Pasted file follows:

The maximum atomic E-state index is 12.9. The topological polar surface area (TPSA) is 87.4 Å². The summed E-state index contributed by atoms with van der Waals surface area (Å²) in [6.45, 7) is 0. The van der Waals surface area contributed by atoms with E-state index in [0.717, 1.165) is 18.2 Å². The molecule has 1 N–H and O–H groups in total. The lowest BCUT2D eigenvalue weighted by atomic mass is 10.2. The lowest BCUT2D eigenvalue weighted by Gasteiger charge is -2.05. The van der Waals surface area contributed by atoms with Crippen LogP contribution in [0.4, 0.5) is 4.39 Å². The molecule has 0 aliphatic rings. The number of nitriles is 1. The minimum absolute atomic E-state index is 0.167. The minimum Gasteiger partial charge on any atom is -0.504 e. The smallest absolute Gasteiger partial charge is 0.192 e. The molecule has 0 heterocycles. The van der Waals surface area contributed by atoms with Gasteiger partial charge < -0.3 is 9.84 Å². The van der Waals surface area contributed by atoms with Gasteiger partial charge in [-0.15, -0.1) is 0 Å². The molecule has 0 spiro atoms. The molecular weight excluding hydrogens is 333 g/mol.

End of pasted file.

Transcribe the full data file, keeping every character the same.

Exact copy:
The maximum atomic E-state index is 12.9. The topological polar surface area (TPSA) is 87.4 Å². The summed E-state index contributed by atoms with van der Waals surface area (Å²) in [6.45, 7) is 0. The van der Waals surface area contributed by atoms with E-state index in [0.717, 1.165) is 18.2 Å². The molecule has 1 N–H and O–H groups in total. The lowest BCUT2D eigenvalue weighted by atomic mass is 10.2. The lowest BCUT2D eigenvalue weighted by Gasteiger charge is -2.05. The van der Waals surface area contributed by atoms with Crippen LogP contribution in [0.4, 0.5) is 4.39 Å². The molecule has 0 aliphatic rings. The number of nitriles is 1. The minimum absolute atomic E-state index is 0.167. The minimum Gasteiger partial charge on any atom is -0.504 e. The smallest absolute Gasteiger partial charge is 0.192 e. The molecule has 0 heterocycles. The van der Waals surface area contributed by atoms with Gasteiger partial charge < -0.3 is 9.84 Å². The van der Waals surface area contributed by atoms with Gasteiger partial charge in [-0.15, -0.1) is 0 Å². The molecule has 0 spiro atoms. The molecular weight excluding hydrogens is 333 g/mol.